M flew back to Russia yesterday morning. There was great drama. The flight was at 9.30 and at 7.40 the driver, who was supposed to pick her up with the limo at 6.45, was still apparently asleep. They got there in the nick of time, no doubt at the expense of stress, exertion and – the worst thing – running in front of strangers. Why do people put themselves through this? Is it a sense of duty? She could have been anxiety-free in a lovely black cab or even better the Heathrow Express, even if she baulked at the friendly dark-blue Piccadilly Line.
Professor David Daube of Oxford and Berkeley Universities, who taught me Roman Law, used to say that it was from collective guilt that the upper classes in ancient Rome would expose a selection of their children to death on mountain tops from sun, rain and wild beasts. He drew parallels with the predilection of the English upper classes to exposing their children to the public school system. Maybe these days the comfortably-off assuage feelings of guilt by submitting to the unreliability, venality and occasional criminality of contract drivers.
Actually it’s not just drivers. Years ago I was required to fly somewhere in Europe with a suspicious-looking but obviously prosperous solicitor, who was acting for a proto-oligarch. I said that I would meet him at the gate. Half an hour spent reading a book on the Tube to Heathrow would be a welcome break in the working week.
He brushed this aside. No, he said, I will pick you up in my Ferrari. It is only a few miles out of the way for me.
So he did. The traffic was terrible, so I was standing for half an hour by the roadside in the rain, and then we crawled all the way to some hut in Hounslow. I would never use the public car park, obviously, he said; I leave the Ferrari here and they polish it for me. It’s very reasonable.
How do we get to Heathrow? I asked. Do they run you there? It was already long after the checking-in deadline. I’m sure a cab will come along, he said.
Of course we ended up running in front of strangers, and when we got on the plane, which they held for us, unkind remarks could be heard on all sides. We settled into our seats. He named the proto-oligarch. He uses a helicopter service, he said wistfully, when he flies. It’s very reasonable.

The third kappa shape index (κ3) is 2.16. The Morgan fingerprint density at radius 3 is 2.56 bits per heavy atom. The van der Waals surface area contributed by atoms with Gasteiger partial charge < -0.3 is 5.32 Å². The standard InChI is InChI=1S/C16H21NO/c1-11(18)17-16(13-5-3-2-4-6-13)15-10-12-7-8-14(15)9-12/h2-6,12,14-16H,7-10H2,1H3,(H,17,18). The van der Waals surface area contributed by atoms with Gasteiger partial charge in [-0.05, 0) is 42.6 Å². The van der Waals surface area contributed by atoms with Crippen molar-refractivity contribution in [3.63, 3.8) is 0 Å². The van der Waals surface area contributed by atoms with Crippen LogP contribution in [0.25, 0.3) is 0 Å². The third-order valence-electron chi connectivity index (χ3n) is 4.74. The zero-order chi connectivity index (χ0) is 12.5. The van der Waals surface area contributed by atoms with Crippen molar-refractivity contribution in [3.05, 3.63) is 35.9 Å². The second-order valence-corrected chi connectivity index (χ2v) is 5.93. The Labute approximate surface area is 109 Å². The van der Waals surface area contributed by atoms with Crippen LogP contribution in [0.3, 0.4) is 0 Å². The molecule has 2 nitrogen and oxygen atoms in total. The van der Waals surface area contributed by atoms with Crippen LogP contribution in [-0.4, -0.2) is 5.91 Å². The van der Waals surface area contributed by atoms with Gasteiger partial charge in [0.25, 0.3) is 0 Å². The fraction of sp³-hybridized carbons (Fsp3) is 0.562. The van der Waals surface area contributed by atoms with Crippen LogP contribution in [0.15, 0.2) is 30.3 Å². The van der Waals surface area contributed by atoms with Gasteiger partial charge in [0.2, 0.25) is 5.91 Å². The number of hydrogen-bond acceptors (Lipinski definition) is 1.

Nowadays, of course as often as not it’s not even Heathrow: it’s down to the depths of Hampshire for the private jet.
I have made a significant discovery as regards Wagner. The other day I found a CD entitled The Ring Without Words. I have always found opera singers a bit of a trial and I thought that an instrumental account of the masterwork, particularly one coming in at just over an hour as opposed to just under a day and a night, could only be a good thing. Furthermore since the orchestra was the Berlin Philharmonic conducted by Lorin Maazel no one could suggest that it was a greatest hits package or anything vulgar of that sort.
I’ve done my dues. I’ve attended all the operas, Covent Garden and in English. So I felt entitled. I considered myself a Wagnerian.
The record certainly doesn’t hang about. No sooner had the Serious Incest Music been run through at the beginning of opera two than, bugger me, here come the Valkyries, riding. And before you know where you are the World has ended, again.
I suppose that my view of Wagner was more or less the Stephen Fry one: horrid man, racist, early Nazi, self-obsessed, humourless, mercilessly unkind to his friends; but a composer of sublime music. The supposed antithesis didn’t bother me. It seems to me to be evident that unpleasant people often make great art, and vice versa. Another piece of the jigsaw came with my discovery that most of Wagner’s musical language, and even some quite specific things like the Tristan chord, were developed by the good Abbé, Franz Liszt, at a time when Wagner was still in shorts and pulling the legs off non-Aryan spiders.
Then I listened again, and the lack of singers lent the experience some perspective. And what struck me, apart from the magnificent sound of the Berlin Philharmonic being vigorous, was that it didn’t sound sublime, it sounded exactly what you’d expect from someone who was horrid, racist, proto-Nazi, self-obsessed, humourless, unkind to his friends and had stolen his best bits. In fact it sounded silly. I could hear lashings of self-pity (the quality that Anthony Powell says is a prerequisite for a best-seller). I could imagine Wagner button-holing one with the frightening intensity of the wholly humourless. ‘I’m not joking,’ he would say, as they always do.
Maybe it is because of discovering and loving the good Abbé, his enormous humanity, decency and dignity, and his very good tunes. Maybe it is the advancing of the years. Maybe, after all, the fat ladies’ singing is the clue to it.